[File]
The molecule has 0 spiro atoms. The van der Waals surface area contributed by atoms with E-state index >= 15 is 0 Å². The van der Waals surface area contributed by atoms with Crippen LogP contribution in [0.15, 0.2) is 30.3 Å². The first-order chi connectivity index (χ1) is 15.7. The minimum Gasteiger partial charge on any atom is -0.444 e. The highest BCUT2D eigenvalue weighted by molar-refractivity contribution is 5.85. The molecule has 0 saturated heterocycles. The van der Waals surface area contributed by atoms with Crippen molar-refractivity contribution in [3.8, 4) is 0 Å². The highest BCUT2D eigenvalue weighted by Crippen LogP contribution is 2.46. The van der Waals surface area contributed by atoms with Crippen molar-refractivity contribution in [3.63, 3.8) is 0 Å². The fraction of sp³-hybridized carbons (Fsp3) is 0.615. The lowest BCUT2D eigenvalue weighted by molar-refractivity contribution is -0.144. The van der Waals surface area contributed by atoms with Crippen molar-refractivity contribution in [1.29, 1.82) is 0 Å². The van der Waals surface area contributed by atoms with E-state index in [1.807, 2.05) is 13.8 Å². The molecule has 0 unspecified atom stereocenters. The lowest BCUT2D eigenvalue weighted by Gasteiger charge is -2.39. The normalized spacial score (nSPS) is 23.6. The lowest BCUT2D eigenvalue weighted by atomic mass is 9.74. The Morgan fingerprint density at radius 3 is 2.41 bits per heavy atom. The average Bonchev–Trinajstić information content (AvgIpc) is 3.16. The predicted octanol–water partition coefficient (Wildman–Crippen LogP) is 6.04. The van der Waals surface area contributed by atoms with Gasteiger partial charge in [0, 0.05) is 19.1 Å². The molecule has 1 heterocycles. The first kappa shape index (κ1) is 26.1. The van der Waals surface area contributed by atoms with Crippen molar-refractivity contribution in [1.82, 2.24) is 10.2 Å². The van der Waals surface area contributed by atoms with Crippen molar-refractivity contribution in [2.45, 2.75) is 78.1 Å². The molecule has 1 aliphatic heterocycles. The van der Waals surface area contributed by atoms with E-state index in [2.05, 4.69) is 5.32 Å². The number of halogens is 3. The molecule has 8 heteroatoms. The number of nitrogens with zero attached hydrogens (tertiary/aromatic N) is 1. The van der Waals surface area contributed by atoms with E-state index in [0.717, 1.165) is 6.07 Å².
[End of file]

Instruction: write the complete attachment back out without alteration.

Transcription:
The molecule has 0 spiro atoms. The van der Waals surface area contributed by atoms with E-state index >= 15 is 0 Å². The van der Waals surface area contributed by atoms with Crippen LogP contribution in [0.15, 0.2) is 30.3 Å². The first-order chi connectivity index (χ1) is 15.7. The minimum Gasteiger partial charge on any atom is -0.444 e. The highest BCUT2D eigenvalue weighted by molar-refractivity contribution is 5.85. The molecule has 0 saturated heterocycles. The van der Waals surface area contributed by atoms with Crippen molar-refractivity contribution in [3.8, 4) is 0 Å². The highest BCUT2D eigenvalue weighted by Crippen LogP contribution is 2.46. The van der Waals surface area contributed by atoms with Crippen molar-refractivity contribution in [3.63, 3.8) is 0 Å². The fraction of sp³-hybridized carbons (Fsp3) is 0.615. The lowest BCUT2D eigenvalue weighted by molar-refractivity contribution is -0.144. The van der Waals surface area contributed by atoms with Crippen molar-refractivity contribution in [1.29, 1.82) is 0 Å². The van der Waals surface area contributed by atoms with E-state index in [1.807, 2.05) is 13.8 Å². The molecule has 0 unspecified atom stereocenters. The lowest BCUT2D eigenvalue weighted by Gasteiger charge is -2.39. The normalized spacial score (nSPS) is 23.6. The lowest BCUT2D eigenvalue weighted by atomic mass is 9.74. The Morgan fingerprint density at radius 3 is 2.41 bits per heavy atom. The average Bonchev–Trinajstić information content (AvgIpc) is 3.16. The predicted octanol–water partition coefficient (Wildman–Crippen LogP) is 6.04. The van der Waals surface area contributed by atoms with Gasteiger partial charge in [0, 0.05) is 19.1 Å². The molecule has 1 heterocycles. The first kappa shape index (κ1) is 26.1. The van der Waals surface area contributed by atoms with Crippen molar-refractivity contribution in [1.82, 2.24) is 10.2 Å². The van der Waals surface area contributed by atoms with Crippen molar-refractivity contribution in [2.45, 2.75) is 78.1 Å². The molecule has 1 aliphatic heterocycles. The van der Waals surface area contributed by atoms with E-state index in [2.05, 4.69) is 5.32 Å². The number of halogens is 3. The molecule has 8 heteroatoms. The number of nitrogens with zero attached hydrogens (tertiary/aromatic N) is 1. The van der Waals surface area contributed by atoms with E-state index in [0.717, 1.165) is 6.07 Å².